Our an­ces­tors have en­dured many floods

The Citizen-Record (Cumberland) - - COMMUNITY - Diane Tib­ert Roots to the Past Diane Lynn McGyver Tib­ert, au­thor of Scat­tered Stones, is a free­lance writer based in Cen­tral Nova Sco­tia. Visit her Roots to the Past blog (https://root­stothep­ast.word­press.com) to learn more about her ge­neal­ogy writ­ing.

I live in the boon­docks near sev­eral rivers. Usu­ally these rivers are slow mov­ing, me­an­der­ing through the land­scape as if ev­ery day was a Sun­day morn­ing.

Only a month ago, they were low, their muddy banks vis­i­ble and in some places, I could walk across wearing only rub­bers. Now, I wouldn’t ven­ture across wearing hip waders. The cur­rent is swift and the banks have dis­ap­peared be­neath rush­ing wa­ter.

The May rains have brought too much wa­ter all at once, and large ar­eas of the Mar­itimes and be­yond have seen mas­sive flood­ing.

In my al­most 50 years, I’ve seen sev­eral mem­o­rable floods, but they have never di­rectly af­fected my house.

Whether through good sense or sheer luck, my par­ents never lived in an area prone to flood­ing.

I live on a large hill, and although I can see the swelled river be­low, it would take an event never seen be­fore in the Mar­itimes to flood my base­ment.

Although I dis­like my paths turned into quag­mire and I fear los­ing my rub­bers ev­ery time I feed the goats, it’s a mi­nor in­con­ve­nience. Not ev­ery­one is as lucky as I am.

Liv­ing on the coast with many rivers criss­cross­ing the land­scape, flood­ing has al­ways been part of our lives. Usu­ally, but not al­ways, flood­ing his­tor­i­cally oc­curred in the spring with the com­bi­na­tion of snowmelt, spring rains and ice jams.

In New Brunswick, ma­jor floods oc­curred in 1887, 1923, 1936, 1970, 1973, 1976, 1979 and 1987. Although heavy rain­falls have caused 43 per cent of the floods, ice jams in com­bi­na­tion with snowmelt and heavy rain have caused more dam­age. The Fe­bru­ary 1970 flood de­stroyed 32 bridges and dam­aged an­other 124. Rem­nants of hur­ri­canes such as Edna (1954), Gla­dys (1968) and Belle (1976) caused dis­as­trous flood­ing.

Storms have been recorded in Nova Sco­tia since 1759. Six­ty­five floods have oc­curred in this time. The two most dam­ag­ing floods oc­curred in Jan­uary 1956 and April 1962.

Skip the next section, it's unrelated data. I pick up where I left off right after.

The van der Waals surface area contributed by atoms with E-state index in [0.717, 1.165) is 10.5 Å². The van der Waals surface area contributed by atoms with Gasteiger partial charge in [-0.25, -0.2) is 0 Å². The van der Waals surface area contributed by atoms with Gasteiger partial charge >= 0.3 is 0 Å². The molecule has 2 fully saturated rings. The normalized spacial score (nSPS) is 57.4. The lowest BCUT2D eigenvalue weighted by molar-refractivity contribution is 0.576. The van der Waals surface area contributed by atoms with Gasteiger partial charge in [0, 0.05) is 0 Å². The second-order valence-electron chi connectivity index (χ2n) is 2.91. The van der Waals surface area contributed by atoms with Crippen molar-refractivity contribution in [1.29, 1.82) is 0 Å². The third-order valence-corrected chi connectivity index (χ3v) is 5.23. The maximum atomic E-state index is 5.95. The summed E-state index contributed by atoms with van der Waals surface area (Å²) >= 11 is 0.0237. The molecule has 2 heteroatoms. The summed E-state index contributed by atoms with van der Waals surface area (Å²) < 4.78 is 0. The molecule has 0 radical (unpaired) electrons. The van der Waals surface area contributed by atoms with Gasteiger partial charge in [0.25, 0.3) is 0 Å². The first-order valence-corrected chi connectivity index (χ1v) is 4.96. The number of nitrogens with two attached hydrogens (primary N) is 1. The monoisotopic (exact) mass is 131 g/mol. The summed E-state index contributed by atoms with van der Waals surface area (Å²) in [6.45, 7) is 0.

No­table hur­ri­canes that caused floods were Beth (1971) and Juan (2003). Trop­i­cal storms sweep­ing through the area re­sult­ing in floods were Ethel (1964), Gla­dys (1968) and the un­named storms in Septem­ber 1936 and August 1950.

Be­sides the storms of the past two decades, the one that stands out in my mem­ory was dubbed the Ground­hog Day Storm of 1976. I was eight, and I re­mem­ber walk­ing around my neigh­bour­hood to see the blown­down sheds and de­bris scat­tered about. Like many storms, this one de­liv­ered a storm surge that flooded coastal ar­eas.

To­day, we have reg­u­la­tions in place to limit or elim­i­nate build­ing homes in ar­eas with a high po­ten­tial to flood, but our an­ces­tors weren’t as for­tu­nate. Still, with the avail­abil­ity of land, if they knew how rivers could over­flow dur­ing storms, they would have opted for higher ground.

Know­ing the weather events that struck ar­eas where our an­ces­tors lived might pro­vide in­sight into deaths, injuries or moves from the area. Floods not only de­stroyed build­ings and in­fra­struc­ture but claimed lives and liveli­hoods.

To learn more about floods in New Brunswick, visit the Flood His­tory Data­base web­site (http://www.el­gegl.gnb. ca/0001). It con­tains in­for­ma­tion on flood events from 1696 to the present.

To learn more about floods in Nova Sco­tia, visit the NS Flood Event Data­base web­site (http:// ns­flood­his­tory.man­age­ment. dal.ca).

The data­base at the top of the page ranges from 1992 to 2015, and the one at the bot­tom is for 1759 to 1987.

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